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[129] city attended in a body, “lending,” says The Courier of next morning, “their sanction to the proceedings, and adding, by their presence, to the impressive character of the scene.” This meeting unanimously resolved that all the mail matter in question should be burnt, and it was burnt accordingly — the mails being searched and rifled for the purpose; “although,” (says The Courier), “arrangements had previously been made at the Post-office to arrest the circulation of incendiary matter, until instructions could be received from the Department at Washington ;” and “it might have been better, perhaps, to have awaited the answer before proceeding to extremities.” But Mr. Amos Kendall, then Postmaster-General, was not the man to “hint a fault, or hesitate dislike,” with regard to such mail robbery, though obliged to confess that it was not strictly according to act of Congress.
“I am satisfied,” he replied to the Post-master's application, “that the Postmaster-General has no legal authority to exclude newspapers from the mail, nor to prohibit their carriage or delivery on account of their character or tendency, real or supposed.” “But I am not prepared to direct you to forward or deliver the papers of which you speak.” “By no act or direction of mine, official or private, could I be induced to aid, knowingly, in giving circulation to papers of this description, directly or indirectly. We owe an obligation to the laws, but a higher one to the communities in which we live; and, if the former be permitted to destroy the latter, it is patriotism to disregard them. Entertaining these views, I cannot sanction, and will not condemn, the step you have taken. Your justification must be looked for in the character of the papers detained, and the circumstances by which you are surrounded.”

Governor Seward has been widely charged and credited with the authorship of the “higher law” doctrine; but here we find it clearly set forth in a grave Democratic State paper, fifteen years before he uttered it. And it is yet far older than this.

General Jackson's recommendation of repression by law of the circulation of “incendiary” matter through the mails, was referred by the Senate to a Select Committee, whereof John C. Calhoun was Chairman. The perilous scope of any such legislation was at once clear to the keen intellect of that statesman, who had by this time learned to dread “Consolidation” as intensely as he detested “Abolition.” He reported (February 4, 1836), that the measure proposed by the President would violate the Constitution, and imperil public liberty.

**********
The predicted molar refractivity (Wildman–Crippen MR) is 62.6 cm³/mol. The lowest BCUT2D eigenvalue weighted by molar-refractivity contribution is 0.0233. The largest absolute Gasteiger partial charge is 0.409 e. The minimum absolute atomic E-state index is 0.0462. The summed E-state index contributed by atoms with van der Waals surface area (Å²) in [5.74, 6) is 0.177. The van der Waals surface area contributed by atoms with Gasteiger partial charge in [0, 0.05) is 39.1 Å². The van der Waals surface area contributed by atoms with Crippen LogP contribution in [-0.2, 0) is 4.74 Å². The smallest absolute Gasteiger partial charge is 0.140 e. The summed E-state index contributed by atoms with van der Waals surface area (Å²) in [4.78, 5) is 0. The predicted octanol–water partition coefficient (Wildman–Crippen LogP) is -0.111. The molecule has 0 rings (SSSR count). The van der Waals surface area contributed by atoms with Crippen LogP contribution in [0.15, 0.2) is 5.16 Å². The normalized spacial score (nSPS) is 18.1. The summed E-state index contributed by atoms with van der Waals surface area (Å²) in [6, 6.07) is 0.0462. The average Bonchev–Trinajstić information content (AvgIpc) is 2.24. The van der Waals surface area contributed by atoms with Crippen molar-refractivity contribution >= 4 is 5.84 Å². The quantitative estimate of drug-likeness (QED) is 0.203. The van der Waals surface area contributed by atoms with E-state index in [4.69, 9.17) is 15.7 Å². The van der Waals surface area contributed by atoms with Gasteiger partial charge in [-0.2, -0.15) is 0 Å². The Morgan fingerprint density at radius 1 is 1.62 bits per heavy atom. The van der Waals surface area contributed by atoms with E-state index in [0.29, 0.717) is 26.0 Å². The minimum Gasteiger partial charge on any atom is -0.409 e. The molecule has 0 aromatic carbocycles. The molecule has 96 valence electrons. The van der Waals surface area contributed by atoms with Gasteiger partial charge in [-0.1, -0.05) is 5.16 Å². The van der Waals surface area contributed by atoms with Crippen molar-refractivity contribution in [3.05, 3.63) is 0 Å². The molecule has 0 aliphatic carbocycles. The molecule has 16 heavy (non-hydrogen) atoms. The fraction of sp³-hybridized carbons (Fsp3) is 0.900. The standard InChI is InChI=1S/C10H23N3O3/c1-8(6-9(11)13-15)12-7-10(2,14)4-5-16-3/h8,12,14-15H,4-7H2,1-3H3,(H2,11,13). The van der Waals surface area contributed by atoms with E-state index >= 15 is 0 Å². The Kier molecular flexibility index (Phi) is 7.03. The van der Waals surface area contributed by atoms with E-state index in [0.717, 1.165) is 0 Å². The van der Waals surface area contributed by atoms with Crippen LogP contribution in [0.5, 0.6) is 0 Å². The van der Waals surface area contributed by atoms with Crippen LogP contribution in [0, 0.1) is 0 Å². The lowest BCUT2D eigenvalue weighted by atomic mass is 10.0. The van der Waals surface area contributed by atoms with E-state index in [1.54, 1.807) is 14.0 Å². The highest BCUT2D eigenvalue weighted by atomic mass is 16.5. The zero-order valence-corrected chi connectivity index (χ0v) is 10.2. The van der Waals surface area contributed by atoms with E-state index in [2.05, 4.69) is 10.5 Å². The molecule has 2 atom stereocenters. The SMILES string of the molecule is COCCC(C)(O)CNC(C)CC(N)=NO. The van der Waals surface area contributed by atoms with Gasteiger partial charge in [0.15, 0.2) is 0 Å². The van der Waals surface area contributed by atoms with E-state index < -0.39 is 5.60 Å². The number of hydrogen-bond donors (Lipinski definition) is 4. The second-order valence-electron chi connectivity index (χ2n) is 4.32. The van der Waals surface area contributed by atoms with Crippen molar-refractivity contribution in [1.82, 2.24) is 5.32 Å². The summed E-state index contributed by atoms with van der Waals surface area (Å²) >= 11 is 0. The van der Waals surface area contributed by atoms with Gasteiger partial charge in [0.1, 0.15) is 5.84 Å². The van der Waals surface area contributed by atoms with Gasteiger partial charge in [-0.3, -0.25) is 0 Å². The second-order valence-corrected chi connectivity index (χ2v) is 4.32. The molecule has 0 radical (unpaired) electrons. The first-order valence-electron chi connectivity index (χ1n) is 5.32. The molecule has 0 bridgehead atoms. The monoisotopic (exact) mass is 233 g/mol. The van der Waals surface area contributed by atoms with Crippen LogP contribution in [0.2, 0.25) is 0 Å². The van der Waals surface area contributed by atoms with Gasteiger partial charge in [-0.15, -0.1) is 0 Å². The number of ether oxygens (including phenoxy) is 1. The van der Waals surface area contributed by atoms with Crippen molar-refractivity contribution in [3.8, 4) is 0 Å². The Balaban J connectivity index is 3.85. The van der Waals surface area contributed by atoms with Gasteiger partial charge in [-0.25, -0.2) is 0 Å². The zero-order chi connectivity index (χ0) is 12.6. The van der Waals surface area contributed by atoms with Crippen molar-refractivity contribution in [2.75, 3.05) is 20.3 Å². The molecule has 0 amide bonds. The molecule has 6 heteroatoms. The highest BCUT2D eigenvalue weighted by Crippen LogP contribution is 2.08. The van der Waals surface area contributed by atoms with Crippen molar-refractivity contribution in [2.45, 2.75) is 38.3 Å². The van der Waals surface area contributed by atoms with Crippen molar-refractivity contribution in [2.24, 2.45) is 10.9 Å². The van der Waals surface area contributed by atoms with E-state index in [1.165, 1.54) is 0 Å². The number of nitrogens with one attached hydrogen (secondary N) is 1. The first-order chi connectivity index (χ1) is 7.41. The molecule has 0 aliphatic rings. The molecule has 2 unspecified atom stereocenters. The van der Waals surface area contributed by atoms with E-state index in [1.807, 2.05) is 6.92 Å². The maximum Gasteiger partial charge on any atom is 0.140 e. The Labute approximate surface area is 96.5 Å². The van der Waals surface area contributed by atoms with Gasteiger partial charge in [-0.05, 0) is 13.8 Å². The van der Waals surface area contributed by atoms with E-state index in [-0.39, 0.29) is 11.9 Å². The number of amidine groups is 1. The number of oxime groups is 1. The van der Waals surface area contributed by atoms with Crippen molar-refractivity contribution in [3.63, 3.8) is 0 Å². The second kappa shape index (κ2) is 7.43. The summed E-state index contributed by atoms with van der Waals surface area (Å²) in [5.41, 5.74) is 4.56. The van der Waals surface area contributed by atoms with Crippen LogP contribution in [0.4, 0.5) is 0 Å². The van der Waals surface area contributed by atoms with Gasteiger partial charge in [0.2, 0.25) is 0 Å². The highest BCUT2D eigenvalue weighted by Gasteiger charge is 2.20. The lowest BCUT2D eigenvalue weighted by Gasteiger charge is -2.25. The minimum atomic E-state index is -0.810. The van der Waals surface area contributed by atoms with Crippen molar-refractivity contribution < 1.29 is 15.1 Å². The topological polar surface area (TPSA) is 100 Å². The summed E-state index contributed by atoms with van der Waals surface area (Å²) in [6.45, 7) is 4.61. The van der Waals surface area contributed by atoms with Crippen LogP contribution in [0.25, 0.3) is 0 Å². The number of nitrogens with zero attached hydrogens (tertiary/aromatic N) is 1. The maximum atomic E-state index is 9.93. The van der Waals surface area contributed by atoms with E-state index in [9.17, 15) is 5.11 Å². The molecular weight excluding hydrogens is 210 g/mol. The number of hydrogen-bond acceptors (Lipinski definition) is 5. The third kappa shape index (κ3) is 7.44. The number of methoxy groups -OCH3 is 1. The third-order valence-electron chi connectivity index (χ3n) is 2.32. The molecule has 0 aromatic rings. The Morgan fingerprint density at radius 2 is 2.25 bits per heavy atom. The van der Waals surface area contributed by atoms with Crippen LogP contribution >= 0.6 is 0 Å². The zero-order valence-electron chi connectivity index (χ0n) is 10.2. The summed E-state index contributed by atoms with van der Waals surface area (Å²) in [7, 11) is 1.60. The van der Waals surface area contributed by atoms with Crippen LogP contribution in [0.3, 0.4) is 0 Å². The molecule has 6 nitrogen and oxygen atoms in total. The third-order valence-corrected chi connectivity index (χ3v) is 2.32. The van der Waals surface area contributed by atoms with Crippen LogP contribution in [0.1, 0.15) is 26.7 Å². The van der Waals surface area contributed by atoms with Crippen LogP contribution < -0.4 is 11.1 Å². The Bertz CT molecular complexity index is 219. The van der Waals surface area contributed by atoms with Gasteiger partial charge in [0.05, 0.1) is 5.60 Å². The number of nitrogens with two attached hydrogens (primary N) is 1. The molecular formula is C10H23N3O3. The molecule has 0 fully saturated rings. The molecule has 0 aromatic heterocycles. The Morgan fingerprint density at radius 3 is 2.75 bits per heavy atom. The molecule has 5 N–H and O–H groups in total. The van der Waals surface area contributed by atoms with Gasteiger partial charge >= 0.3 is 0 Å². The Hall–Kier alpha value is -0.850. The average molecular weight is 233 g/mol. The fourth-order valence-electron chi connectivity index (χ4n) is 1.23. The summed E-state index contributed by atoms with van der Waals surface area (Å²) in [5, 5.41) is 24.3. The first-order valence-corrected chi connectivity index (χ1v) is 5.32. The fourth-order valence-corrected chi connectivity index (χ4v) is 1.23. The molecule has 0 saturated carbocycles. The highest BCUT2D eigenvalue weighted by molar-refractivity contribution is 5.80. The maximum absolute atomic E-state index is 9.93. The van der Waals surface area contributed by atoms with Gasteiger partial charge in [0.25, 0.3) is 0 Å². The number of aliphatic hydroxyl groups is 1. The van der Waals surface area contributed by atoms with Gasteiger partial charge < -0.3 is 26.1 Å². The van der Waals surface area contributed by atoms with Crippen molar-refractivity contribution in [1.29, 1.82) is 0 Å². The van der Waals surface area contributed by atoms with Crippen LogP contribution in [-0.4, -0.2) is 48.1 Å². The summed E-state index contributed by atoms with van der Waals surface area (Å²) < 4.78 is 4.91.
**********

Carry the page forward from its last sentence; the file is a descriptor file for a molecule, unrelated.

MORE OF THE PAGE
Nothing is more clear, “says the Report,” than that the admission of the right of Congress to determine what papers are incendiary, and, as such, to prohibit their circulation through the mail, necessarily involves the right to determine what are not incendiary, and enforce their circulation. * * * If Congress may this year decide what incendiary publications are, they may, next year, decide what they are not, and thus laden their mails with real or covert abolitionism. * * * It belongs to the States, and not to Congress, to determine what is or is not calculated to disturb their security.

He proposed, therefore, that each State should determine for itself what kind of reading it would deem “incendiary,” and that Congress should thereupon prohibit the transmission by mail of such matter to that State. He concluded with a bill, which contained this provision:

Be it enacted, etc., That it shall not be lawful for any deputy postmaster, in any State, Territory, or District, of the United States, knowingly, to deliver to any person whatsoever, any pamphlet, newspaper, handbill, or other printed paper or pictorial representation, touching the subject of Slavery, where, by the laws of the said State, Territory, or District, their circulation is

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